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Berkeley, CA 94709
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The season of fall brings cooler weather and shorter days. As with any season, the world adjusts accordingly. Plants begin to go dormant, animals begin scrounging for food to store to get them through the upcoming winter months and humans start winterizing everything.
As fall descends on the land, it reminds us we need to start cutting back on the numerous cooling foods that are consumed during the summer months. Things like raw foods, salads, juices and fruits should be decreased because they can create too much cold in the body, according to traditional Chinese medicine. continue reading
Statistics show eight out of 10 people will experience low back pain at some point during their life. Seeking medical treatment for back pain is very common. Typically back pain is fleeting and can be easily resolved with rest, heat and an occasional anti-inflammatory like ibuprofen. However, once the damage is done, the recurrence of back pain can be as high as 50 percent. Part of this is because as we age, things like muscles and tendons become less flexible and pliable. It is also very well known in the United States, people are too sedentary and this leads to excess weight gain that can create added pressure on the body, especially the low back. continue reading
Cinnamon-Walnut Congee – makes 3-4 servings
See below for more about the wonderful health benefits of walnuts and their importance in Chinese Medicine.
1/2 cup chopped walnuts
1/4 cup chopped pecans
1/2 cup uncooked short-grain rice, rinsed and drained
1/4 teaspoon salt (optional)
4-5 cups water
1 teaspoon ground cinnamon, or to taste
1-2 teaspoons honey or other natural sweetener, or to taste (optional)
1. Combine the walnuts, pecans, rice, salt (if using), and water in a pot.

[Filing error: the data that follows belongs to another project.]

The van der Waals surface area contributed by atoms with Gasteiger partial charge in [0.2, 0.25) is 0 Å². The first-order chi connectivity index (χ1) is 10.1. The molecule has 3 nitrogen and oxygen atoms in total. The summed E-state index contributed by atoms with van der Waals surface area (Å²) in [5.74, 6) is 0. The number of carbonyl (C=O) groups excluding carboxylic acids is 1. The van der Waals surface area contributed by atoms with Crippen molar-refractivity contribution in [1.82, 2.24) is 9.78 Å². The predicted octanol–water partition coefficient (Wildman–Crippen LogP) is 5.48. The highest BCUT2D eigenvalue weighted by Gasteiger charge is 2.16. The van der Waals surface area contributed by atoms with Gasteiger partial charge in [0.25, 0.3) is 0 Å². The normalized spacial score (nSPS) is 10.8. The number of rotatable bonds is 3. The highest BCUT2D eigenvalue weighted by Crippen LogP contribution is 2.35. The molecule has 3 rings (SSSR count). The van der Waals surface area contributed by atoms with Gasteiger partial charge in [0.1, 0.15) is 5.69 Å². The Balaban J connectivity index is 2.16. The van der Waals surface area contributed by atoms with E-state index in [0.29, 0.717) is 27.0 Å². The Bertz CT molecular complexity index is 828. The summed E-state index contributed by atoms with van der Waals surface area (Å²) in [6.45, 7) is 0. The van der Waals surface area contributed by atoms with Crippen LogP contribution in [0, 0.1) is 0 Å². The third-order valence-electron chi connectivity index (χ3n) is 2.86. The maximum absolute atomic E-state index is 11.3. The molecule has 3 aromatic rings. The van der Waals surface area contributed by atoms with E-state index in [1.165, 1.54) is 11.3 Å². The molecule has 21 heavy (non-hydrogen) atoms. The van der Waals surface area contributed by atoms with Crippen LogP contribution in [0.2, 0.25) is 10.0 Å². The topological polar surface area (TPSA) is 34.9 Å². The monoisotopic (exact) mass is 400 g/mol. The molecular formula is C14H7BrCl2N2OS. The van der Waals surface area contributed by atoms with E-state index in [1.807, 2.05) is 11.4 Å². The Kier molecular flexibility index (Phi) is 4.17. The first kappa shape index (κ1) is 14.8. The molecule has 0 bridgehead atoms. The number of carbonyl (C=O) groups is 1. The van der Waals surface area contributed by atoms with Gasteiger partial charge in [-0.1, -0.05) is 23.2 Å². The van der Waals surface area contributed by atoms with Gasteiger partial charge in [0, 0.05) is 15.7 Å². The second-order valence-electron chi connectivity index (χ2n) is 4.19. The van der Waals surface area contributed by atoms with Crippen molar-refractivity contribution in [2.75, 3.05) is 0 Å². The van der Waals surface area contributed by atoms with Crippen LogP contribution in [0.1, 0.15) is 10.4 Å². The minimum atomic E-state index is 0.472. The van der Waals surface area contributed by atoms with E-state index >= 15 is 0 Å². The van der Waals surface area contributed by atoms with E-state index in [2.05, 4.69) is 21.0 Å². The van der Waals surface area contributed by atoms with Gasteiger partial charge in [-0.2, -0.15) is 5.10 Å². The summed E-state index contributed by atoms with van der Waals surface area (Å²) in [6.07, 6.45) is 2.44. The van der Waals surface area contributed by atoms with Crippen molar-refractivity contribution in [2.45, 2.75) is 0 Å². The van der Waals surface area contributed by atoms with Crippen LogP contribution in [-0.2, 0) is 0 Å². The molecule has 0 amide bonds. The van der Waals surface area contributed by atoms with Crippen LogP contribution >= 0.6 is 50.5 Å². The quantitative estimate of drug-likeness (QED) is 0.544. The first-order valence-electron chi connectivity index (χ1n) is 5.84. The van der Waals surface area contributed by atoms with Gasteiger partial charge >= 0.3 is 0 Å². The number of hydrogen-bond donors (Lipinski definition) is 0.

2. Bring to a boil, then lower the heat and simmer, covered with the lid slightly ajar, for 45-60 minutes, stirring occasionally. Add a little extra water if the congee is drying out and/or threatening to stick to the bottom of the pot.
3. Add the cinnamon and cook for 2-3 more minutes.
4. Add the honey, if desired, then serve.
5. ALTERNATIVELY, just put everything in a crock pot like John does and let it cook overnight!
ESPECIALLY GOOD FOR:
Anyone with cold extremities, weakness, impotence, diarrhea, low back pain, poor memory, insomnia, or frequent nighttime urination.
IN CHINESE MEDICINE:
This dish harmonizes the Heart and Kidneys, augments the Kidney essence, and strengthens the Spleen qi.
Kernels of TCM Wisdom: Nuts for Nutrition
(The recipe for this season is Cinnamon-Walnut Congee. Here is a great article about the health benefits of nuts from a Chinese medicine perspective: www.china.org.cn/health/2009-02/03/content_17214585.htm)
Eat nuts for your heart, brain, and reproductive system – that’s where your “innate essence” is stored. “Warm” energy nuts are especially good in cold winter.
Nuts are a well-known health food and traditional Chinese medicine recommends nuts as part of a healthy diet, especially in winter as nuts are hot/warm yang energy foods. Eating nuts when it is cold can help reinforce energy, though eating too many nuts in warm weather can cause excessive internal heat.
Nuts are loaded with vitamins, nutrients, and unsaturated fatty acid and can help promote heart health, reduce cancer risk and fight problems of aging, according to Western medicine.
TCM considers nuts especially good in reinforcing the kidneys (the term for kidneys and the reproductive and urinary systems). Nuts promote brain health, sharp thinking and generally build up health.
All nuts are good for you. Walnuts, almonds and chestnuts are especially popular and part of TCM dietary therapy.
Nutrition: Rich in protein, fat, vitamins and minerals. Most of the fat in walnuts is linoleic acid, a nutritious unsaturated fatty acid that helps lower cholesterol and prevent hardening of the arteries. The vitamins B and E and phospholipid in walnuts can help delay cell aging and improve memory. Microelements like calcium, zinc, cooper and chromium are essential for metabolism.
TCM function: Walnuts are a “warm” food that benefits the spleen (the term for the digestive system), reinforces blood and kidney energy, nourishes lungs and benefits spirit (the term for brain function). It is widely used to relieve coughing, frequent urination and poor memory.
The surface of the walnut resembles the crinkled brain surface, so it is believed to benefit the brain. This is based on the ancient theory that eating things that resemble parts of the body can actually benefit that body part.
Walnuts also nourish the skin and help prevent gray hairs, according to “Kaibao Bencao” (“Materia Medica from the Kaibao Era”) by Liu Han, TCM doctor in the Song Dynasty (960-1279).
Eating a few walnuts every day as snack is recommended for everyone, but don’t eat more than 100 grams, lest it cause indigestion. Eating a few when you feel tired can act as a pick-me-up, relieving fatigue and stress.